I’m also using larger blueberries. In the old recipe, I used the wild Maine blueberries. The larger ones are bit harder to work with in the batter but you get an awesome burst of blueberry goodness when you bite into one!

New Blueberry Agave Muffins
(makes about 8-12 muffins, depending on size desired)

1 1/2 cups flour
1 teaspoon salt
2 teaspoons baking powder
1/3 cup agave nectar
3/4 cup milk (soy/almond/cow’s/rice/etc)
1/8 cup or 2 tablespoons melted coconut oil
3/4 cup frozen blueberries

Pre-heat oven to 375 F.

In a bowl combine dry ingredients.

Stir in wet ingredients until you have a nice thick batter.

Fold in blueberries.

Spoon into greased muffin tins, about half to three-quarters full.

Bake for about 25 minutes, or until done and just getting browned on the top. Cooking time may be a little less or a little more depending on how big your tins are.

(Some folks in this house like a little crunch from crystal sugar sprinkled on top, so that is what you see on some of the muffins in the photos. If you allow sugar in your diet, feel free to do the same.)

I also used frozen sweet cherries in place of the blueberries and they were quite good. I just recommend you cut the cherries into quarters (or at least halves) before adding to the batter.

I’ve been experimenting trying to make them gluten free. I’ll share a recipe if I am successful.

Printable document (with image.)
Printable document (text only.)

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Weekly Finds

My Mom made a peach pie (while the peaches are still in season.) Wasn’t exactly the prettiest thing, but I hear it was delicious.
"Sun" Dried Tomatoes
I came across this post (via someone in blogland or pinterest, can’t remember who/where) and decided to make up some “sun” dried tomatoes. I simply washed them up, cut in half and dried in the dehydrator until done. Now I’ll freeze them and we can rehydrate them for use in pasta dishes or other dishes to bring a little summer into our winter. (Do you use sun dried tomatoes? Have any great ideas on how to use them?)
(I’m also hoping to make some tomato confit today, with the excess of Roma tomatoes we have.)
Zucchini "Fries"
Inspired by this, I made some zucchini fries. Mine turned out a little soggy but were still tasty.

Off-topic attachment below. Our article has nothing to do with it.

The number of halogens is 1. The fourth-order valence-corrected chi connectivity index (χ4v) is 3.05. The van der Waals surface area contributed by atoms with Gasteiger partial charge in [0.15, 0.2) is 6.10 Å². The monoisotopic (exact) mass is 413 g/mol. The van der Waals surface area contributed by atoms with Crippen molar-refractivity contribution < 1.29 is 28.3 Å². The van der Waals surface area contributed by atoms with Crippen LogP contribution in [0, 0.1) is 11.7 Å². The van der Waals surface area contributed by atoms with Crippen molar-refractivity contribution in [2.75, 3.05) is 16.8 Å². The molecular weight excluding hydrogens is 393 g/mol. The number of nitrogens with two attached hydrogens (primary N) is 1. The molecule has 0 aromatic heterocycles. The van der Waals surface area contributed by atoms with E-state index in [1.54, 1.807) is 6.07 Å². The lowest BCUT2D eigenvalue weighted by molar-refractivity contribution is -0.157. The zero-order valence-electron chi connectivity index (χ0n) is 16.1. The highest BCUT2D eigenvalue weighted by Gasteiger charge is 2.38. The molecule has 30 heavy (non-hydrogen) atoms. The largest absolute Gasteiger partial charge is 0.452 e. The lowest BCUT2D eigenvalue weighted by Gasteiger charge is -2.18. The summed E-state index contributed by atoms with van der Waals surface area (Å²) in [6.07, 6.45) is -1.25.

New reads from the library and the mail to indulge in this weekend: Anthro catalog, Whole Living, Making It (Also one + one, which I flipped through and returned.)

I very much loved Soulemama’s post Convalescence. Well said, lady.

Normally, lists like this seem to only state the obvious. And perhaps this one does too, but for some reason I found it really helpful right now.

Yellow Bird Project

My photo was featured in this “making everyday beautiful: hello September” collage over at emma lamb.

Really digging this song. And this one. And this one, too.

I have a roll of film being developed at the local drug store, so expect a film photography post soon.

What have you been finding and enjoying this week?

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Fresh Ginger Tea

Fresh Ginger Tea
I think my all-time favorite tea is ginger. There is something so crisp yet so spicy and warm about it. Plus it’s got lots of great health perks.

I used to buy store-bought ginger tea but once I started making fresh, there was no going back. The dried stuff is fine in a pinch, but in comparison, it so mild and flat. I found myself often adding too much sweetener to jazz it up. But when I make it fresh, it has such a burst of flavor that sweetness isn’t necessary. (Though, I’ll admit it is nice to add a little!)

So today, I’m going to share a super simple recipe/how-to for fresh ginger tea.

Fresh Ginger Tea

You’ll need:

+2 quarts of water (about 8 cups)
+between 5-8 ounces of fresh ginger root (depending on your strength preference)
+lemon juice (optional)

Also: a sauce pan/pot, mason jar or glass jar(s)/pitcher(s)/containers(s) for storing, fine strainer, funnel (if necessary), knife or spoon

(Alternatively, you can boil 8 cups of water in a kettle and then steep in a bowl or pitcher, voiding the need for a sauce pan. And I’m sure you can use a tea bag or tea ball and void the need for a strainer.)